Is any term within a quantum lagrangian equal to its transpose?

A lagrangian is a scalar under any relevant symmetry group (at least in standard theory). This would make me think that we can take any single term within any lagrangian and transpose it without repercussions -- doing any subsequent algebra correctly (taking fermionic anti-commutation into account, for instance), of course. Is this correct?

I'm not sure how the fact that the degrees of freedom here are operator-valued fields can mess with this conclusion -- even if the transposition regards only Lorentz spinor indices.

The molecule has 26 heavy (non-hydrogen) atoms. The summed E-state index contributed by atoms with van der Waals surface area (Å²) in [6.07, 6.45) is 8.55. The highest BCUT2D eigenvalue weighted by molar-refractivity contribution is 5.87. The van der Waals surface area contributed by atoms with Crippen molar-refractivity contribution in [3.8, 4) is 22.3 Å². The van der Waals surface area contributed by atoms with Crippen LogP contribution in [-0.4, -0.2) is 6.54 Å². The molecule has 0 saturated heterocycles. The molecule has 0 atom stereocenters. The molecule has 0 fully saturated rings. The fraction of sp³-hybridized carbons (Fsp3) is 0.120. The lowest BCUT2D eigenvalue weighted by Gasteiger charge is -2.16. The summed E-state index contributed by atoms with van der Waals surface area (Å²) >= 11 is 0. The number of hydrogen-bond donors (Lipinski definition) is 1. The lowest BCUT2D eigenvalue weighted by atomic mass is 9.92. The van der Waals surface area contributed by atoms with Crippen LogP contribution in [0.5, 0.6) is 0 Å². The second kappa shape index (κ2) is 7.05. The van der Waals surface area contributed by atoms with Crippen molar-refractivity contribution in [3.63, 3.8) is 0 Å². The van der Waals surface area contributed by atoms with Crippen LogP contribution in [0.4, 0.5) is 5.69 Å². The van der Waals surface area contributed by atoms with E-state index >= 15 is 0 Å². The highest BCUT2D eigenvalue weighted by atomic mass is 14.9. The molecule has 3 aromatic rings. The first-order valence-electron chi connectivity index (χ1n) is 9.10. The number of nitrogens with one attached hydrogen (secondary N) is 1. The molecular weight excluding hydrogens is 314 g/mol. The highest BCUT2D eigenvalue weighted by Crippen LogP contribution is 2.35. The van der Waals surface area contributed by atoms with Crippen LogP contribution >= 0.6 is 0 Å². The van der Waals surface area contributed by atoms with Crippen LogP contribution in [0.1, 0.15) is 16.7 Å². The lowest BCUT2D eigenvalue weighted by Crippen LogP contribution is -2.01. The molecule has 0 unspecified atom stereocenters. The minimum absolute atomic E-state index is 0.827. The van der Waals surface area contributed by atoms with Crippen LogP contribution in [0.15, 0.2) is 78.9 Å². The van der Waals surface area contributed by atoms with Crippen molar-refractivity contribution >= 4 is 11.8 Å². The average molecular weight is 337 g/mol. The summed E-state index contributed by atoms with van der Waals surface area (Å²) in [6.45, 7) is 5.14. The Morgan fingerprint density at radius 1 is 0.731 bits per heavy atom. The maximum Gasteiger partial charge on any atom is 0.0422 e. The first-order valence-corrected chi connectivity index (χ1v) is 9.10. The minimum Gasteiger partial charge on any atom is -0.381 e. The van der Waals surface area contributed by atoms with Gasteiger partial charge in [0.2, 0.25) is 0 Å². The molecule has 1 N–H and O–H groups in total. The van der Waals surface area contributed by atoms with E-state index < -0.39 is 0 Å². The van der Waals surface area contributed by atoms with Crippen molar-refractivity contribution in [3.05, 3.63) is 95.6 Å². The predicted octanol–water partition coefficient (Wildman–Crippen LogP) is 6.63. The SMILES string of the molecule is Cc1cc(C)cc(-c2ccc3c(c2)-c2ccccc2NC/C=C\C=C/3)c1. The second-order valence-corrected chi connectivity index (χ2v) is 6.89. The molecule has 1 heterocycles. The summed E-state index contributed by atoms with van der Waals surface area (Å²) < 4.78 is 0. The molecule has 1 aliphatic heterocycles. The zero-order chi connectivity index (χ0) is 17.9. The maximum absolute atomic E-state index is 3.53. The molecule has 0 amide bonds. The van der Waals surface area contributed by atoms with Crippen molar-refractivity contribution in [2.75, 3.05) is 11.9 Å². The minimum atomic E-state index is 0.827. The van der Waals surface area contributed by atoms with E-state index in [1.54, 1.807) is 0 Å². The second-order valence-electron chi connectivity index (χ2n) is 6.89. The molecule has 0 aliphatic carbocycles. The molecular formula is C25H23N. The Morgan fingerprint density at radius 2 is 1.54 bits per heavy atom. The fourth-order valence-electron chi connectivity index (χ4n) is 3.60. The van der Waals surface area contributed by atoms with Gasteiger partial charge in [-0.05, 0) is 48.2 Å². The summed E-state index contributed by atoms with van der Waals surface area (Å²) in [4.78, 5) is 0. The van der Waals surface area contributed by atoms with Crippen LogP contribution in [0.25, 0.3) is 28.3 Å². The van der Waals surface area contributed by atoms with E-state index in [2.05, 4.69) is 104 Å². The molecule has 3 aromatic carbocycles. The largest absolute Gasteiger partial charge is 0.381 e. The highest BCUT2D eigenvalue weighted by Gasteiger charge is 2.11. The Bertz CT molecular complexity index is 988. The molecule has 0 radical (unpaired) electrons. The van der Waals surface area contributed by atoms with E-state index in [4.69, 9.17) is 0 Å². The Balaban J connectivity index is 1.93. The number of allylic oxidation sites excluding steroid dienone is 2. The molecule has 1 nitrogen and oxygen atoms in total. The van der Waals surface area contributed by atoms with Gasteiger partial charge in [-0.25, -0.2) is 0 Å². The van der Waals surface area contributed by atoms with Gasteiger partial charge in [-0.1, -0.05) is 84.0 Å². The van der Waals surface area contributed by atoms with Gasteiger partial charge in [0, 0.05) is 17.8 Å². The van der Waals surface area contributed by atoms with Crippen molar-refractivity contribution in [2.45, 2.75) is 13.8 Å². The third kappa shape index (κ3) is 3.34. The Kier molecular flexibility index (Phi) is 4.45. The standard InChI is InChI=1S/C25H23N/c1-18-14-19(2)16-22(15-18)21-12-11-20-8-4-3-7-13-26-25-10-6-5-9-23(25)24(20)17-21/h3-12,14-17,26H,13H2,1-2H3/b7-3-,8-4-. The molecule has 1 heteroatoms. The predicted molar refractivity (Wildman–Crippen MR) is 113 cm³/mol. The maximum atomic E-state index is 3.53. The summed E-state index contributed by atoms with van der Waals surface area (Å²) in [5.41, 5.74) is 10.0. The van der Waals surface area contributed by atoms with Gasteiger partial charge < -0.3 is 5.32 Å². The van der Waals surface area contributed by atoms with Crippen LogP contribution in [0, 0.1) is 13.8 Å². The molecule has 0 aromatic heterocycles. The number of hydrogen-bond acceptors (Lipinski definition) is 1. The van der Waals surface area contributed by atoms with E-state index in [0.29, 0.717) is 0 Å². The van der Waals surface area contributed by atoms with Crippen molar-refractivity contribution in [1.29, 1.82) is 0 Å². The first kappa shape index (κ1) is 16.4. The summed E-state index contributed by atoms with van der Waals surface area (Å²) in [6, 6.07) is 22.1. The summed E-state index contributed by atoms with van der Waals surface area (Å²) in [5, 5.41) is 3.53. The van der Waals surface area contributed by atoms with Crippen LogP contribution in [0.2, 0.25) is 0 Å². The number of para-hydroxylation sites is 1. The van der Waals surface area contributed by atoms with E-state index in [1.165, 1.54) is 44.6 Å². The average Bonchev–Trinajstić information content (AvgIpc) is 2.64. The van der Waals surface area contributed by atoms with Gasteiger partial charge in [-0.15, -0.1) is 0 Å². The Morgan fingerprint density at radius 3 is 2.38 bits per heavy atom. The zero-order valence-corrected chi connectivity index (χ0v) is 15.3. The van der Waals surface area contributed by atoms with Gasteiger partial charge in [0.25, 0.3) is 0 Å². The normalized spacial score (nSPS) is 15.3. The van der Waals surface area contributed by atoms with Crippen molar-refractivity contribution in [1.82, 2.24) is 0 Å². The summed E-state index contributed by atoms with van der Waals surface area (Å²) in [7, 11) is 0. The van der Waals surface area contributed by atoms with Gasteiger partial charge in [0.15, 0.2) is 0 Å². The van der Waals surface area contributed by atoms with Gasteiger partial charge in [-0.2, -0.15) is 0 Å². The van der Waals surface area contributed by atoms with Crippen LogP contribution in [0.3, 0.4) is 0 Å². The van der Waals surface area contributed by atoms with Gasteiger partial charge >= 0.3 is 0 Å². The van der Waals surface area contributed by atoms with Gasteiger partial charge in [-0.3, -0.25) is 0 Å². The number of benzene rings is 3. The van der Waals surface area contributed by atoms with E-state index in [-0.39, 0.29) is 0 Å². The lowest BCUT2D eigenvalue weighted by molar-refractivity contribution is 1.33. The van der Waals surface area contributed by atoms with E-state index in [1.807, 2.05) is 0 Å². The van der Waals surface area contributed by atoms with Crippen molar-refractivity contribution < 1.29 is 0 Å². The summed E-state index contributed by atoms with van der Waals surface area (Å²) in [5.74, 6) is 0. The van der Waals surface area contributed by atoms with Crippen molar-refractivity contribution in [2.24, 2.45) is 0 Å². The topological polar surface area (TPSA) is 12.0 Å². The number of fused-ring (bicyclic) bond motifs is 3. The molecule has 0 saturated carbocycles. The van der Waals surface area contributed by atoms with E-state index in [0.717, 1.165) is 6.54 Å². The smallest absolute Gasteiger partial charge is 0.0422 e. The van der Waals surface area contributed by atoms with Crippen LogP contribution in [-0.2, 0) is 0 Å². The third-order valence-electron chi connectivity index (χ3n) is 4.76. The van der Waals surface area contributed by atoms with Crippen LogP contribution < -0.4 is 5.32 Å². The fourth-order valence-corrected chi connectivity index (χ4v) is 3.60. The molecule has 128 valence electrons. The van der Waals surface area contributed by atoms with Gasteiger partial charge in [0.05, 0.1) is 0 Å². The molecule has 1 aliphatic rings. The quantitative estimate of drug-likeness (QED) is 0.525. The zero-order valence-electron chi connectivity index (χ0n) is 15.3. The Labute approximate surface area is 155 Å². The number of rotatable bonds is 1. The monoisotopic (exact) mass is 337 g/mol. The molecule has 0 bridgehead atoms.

For instance, consider an interaction term of a doubly-charged vector boson with a pair of same-sign charged leptons. Can we 'impose' the first equality below

$$U^{++}\bar{\ell_b^c}\gamma_\mu P_L \ell_a=(U^{++}\bar{\ell_b^c}\gamma_\mu P_L \ell_a)^T=-U^{++}\bar{\ell_a^c}\gamma_\mu P_R\ell_b$$

(where $$\ell^c$$ is the charge conjugate of $$\ell$$ and the $$P$$ are chirality projectors)?